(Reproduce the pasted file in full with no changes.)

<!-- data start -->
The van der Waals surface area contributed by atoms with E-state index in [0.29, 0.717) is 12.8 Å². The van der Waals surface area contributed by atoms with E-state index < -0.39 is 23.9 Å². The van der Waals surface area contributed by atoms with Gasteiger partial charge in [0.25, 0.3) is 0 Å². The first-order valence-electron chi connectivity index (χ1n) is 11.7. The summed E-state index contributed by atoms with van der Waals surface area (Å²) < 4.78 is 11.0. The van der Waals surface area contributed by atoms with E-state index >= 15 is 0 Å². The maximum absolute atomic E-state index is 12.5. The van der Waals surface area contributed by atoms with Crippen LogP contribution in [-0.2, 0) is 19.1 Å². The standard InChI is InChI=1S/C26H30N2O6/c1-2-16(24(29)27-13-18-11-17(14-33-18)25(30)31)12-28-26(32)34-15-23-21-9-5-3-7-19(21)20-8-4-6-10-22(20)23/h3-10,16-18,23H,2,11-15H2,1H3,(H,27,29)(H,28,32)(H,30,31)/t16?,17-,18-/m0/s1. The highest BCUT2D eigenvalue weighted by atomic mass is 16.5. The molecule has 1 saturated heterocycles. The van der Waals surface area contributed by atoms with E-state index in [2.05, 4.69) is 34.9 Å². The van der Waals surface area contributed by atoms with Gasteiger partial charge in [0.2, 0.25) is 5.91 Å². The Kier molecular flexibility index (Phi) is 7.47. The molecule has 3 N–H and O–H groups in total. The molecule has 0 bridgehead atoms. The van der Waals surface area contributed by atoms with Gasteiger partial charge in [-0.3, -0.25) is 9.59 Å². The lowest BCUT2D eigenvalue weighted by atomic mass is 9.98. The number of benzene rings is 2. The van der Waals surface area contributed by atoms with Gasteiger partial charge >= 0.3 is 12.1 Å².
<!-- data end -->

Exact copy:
The van der Waals surface area contributed by atoms with E-state index in [0.29, 0.717) is 12.8 Å². The van der Waals surface area contributed by atoms with E-state index < -0.39 is 23.9 Å². The van der Waals surface area contributed by atoms with Gasteiger partial charge in [0.25, 0.3) is 0 Å². The first-order valence-electron chi connectivity index (χ1n) is 11.7. The summed E-state index contributed by atoms with van der Waals surface area (Å²) < 4.78 is 11.0. The van der Waals surface area contributed by atoms with E-state index >= 15 is 0 Å². The maximum absolute atomic E-state index is 12.5. The van der Waals surface area contributed by atoms with Crippen LogP contribution in [-0.2, 0) is 19.1 Å². The standard InChI is InChI=1S/C26H30N2O6/c1-2-16(24(29)27-13-18-11-17(14-33-18)25(30)31)12-28-26(32)34-15-23-21-9-5-3-7-19(21)20-8-4-6-10-22(20)23/h3-10,16-18,23H,2,11-15H2,1H3,(H,27,29)(H,28,32)(H,30,31)/t16?,17-,18-/m0/s1. The highest BCUT2D eigenvalue weighted by atomic mass is 16.5. The molecule has 1 saturated heterocycles. The van der Waals surface area contributed by atoms with E-state index in [2.05, 4.69) is 34.9 Å². The van der Waals surface area contributed by atoms with Gasteiger partial charge in [0.2, 0.25) is 5.91 Å². The Kier molecular flexibility index (Phi) is 7.47. The molecule has 3 N–H and O–H groups in total. The molecule has 0 bridgehead atoms. The van der Waals surface area contributed by atoms with Gasteiger partial charge in [-0.3, -0.25) is 9.59 Å². The lowest BCUT2D eigenvalue weighted by atomic mass is 9.98. The number of benzene rings is 2. The van der Waals surface area contributed by atoms with Gasteiger partial charge >= 0.3 is 12.1 Å².